I remember how I first discovered poetry. At about seven, I chanced upon Langston Hughes' Dreams. I don’t recall that I had yet begun to dream dreams, but I understood the power of a dream having just read King’s Dream speech from a volume of the Negro Heritage Library my Nana had given me. I looked out of my bedroom window at the frozen New Jersey landscape. I knew that when I began to dream dreams, I would hold fast. . .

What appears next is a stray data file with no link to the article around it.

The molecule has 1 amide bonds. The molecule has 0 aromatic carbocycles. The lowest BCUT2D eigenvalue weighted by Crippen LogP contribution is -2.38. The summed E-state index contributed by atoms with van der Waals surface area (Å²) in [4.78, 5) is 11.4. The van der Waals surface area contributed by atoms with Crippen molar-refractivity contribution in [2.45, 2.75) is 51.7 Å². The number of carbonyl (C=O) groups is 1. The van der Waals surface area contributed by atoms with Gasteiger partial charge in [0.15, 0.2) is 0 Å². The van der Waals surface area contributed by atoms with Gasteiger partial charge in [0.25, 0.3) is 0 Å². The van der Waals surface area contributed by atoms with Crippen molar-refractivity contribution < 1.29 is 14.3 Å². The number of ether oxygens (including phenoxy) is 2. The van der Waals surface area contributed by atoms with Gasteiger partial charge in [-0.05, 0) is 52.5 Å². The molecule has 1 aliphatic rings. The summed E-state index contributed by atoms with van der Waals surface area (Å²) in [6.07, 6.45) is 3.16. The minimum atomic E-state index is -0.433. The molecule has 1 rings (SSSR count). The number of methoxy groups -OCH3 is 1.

. . .As I prepare for the release of my debut collection of poetry, Psalm of the Sunflower, it is apropos that, I again think about discovery and identity through poetry. All grown-up now, a woman in the South for the better part of thirty years, I have measured myself by what are sometimes very strict and conservative social mores. A failed marriage and the resulting single parenthood was a painful induction into a realm of unreturned phone calls, un-invitations and social anonymity. It was cause for prayer and the cause of poverty. However, my divorce after fifteen years of marriage and three kids, created an opportunity not to recreate myself, but to self-actualize – to, as Walcott would say, “love again the stranger who was your self.” Writing the book showed me again that poetry could tell me the whole, unabridged truth about the world, about me and about me in the world. My poetry taught me to dream dreams. And, as I learned so long ago, "to hold fast."